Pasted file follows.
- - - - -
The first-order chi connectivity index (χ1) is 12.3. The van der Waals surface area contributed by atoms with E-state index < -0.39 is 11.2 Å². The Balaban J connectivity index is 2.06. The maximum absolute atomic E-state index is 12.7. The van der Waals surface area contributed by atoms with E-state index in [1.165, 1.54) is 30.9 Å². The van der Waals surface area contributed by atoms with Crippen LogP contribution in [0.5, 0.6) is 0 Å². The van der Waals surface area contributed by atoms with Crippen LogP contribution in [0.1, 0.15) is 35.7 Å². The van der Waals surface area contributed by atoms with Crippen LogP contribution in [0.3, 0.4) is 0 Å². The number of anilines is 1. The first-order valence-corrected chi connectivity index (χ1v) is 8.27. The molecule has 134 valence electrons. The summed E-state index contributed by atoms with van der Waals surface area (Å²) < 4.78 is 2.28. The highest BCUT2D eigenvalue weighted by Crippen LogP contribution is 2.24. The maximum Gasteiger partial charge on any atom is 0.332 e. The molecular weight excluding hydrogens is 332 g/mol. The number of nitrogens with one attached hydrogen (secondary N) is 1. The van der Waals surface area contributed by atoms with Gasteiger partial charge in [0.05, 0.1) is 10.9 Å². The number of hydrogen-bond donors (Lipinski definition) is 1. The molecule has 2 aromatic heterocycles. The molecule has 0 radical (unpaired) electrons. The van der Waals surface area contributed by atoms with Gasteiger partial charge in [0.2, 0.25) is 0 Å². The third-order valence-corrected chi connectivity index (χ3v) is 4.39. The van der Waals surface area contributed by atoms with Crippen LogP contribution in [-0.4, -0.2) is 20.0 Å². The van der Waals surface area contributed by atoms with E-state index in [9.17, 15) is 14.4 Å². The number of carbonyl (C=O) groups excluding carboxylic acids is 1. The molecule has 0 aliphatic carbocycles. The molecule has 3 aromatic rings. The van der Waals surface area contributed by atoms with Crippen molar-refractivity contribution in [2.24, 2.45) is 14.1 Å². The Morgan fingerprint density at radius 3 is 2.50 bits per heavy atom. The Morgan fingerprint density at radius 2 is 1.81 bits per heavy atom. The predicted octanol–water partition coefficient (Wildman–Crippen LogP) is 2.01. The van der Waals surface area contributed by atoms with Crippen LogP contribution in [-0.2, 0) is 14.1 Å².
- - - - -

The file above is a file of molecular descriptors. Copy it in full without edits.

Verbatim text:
The first-order chi connectivity index (χ1) is 12.3. The van der Waals surface area contributed by atoms with E-state index < -0.39 is 11.2 Å². The Balaban J connectivity index is 2.06. The maximum absolute atomic E-state index is 12.7. The van der Waals surface area contributed by atoms with E-state index in [1.165, 1.54) is 30.9 Å². The van der Waals surface area contributed by atoms with Crippen LogP contribution in [0.5, 0.6) is 0 Å². The van der Waals surface area contributed by atoms with Crippen LogP contribution in [0.1, 0.15) is 35.7 Å². The van der Waals surface area contributed by atoms with Crippen LogP contribution in [0.3, 0.4) is 0 Å². The number of anilines is 1. The first-order valence-corrected chi connectivity index (χ1v) is 8.27. The molecule has 134 valence electrons. The summed E-state index contributed by atoms with van der Waals surface area (Å²) < 4.78 is 2.28. The highest BCUT2D eigenvalue weighted by Crippen LogP contribution is 2.24. The maximum Gasteiger partial charge on any atom is 0.332 e. The molecular weight excluding hydrogens is 332 g/mol. The number of nitrogens with one attached hydrogen (secondary N) is 1. The van der Waals surface area contributed by atoms with Gasteiger partial charge in [0.05, 0.1) is 10.9 Å². The number of hydrogen-bond donors (Lipinski definition) is 1. The molecule has 2 aromatic heterocycles. The molecule has 0 radical (unpaired) electrons. The van der Waals surface area contributed by atoms with Gasteiger partial charge in [0.2, 0.25) is 0 Å². The third-order valence-corrected chi connectivity index (χ3v) is 4.39. The van der Waals surface area contributed by atoms with Crippen LogP contribution in [-0.4, -0.2) is 20.0 Å². The van der Waals surface area contributed by atoms with E-state index in [9.17, 15) is 14.4 Å². The number of carbonyl (C=O) groups excluding carboxylic acids is 1. The molecule has 0 aliphatic carbocycles. The molecule has 3 aromatic rings. The van der Waals surface area contributed by atoms with Crippen molar-refractivity contribution in [2.24, 2.45) is 14.1 Å². The Morgan fingerprint density at radius 3 is 2.50 bits per heavy atom. The Morgan fingerprint density at radius 2 is 1.81 bits per heavy atom. The predicted octanol–water partition coefficient (Wildman–Crippen LogP) is 2.01. The van der Waals surface area contributed by atoms with Crippen LogP contribution in [-0.2, 0) is 14.1 Å².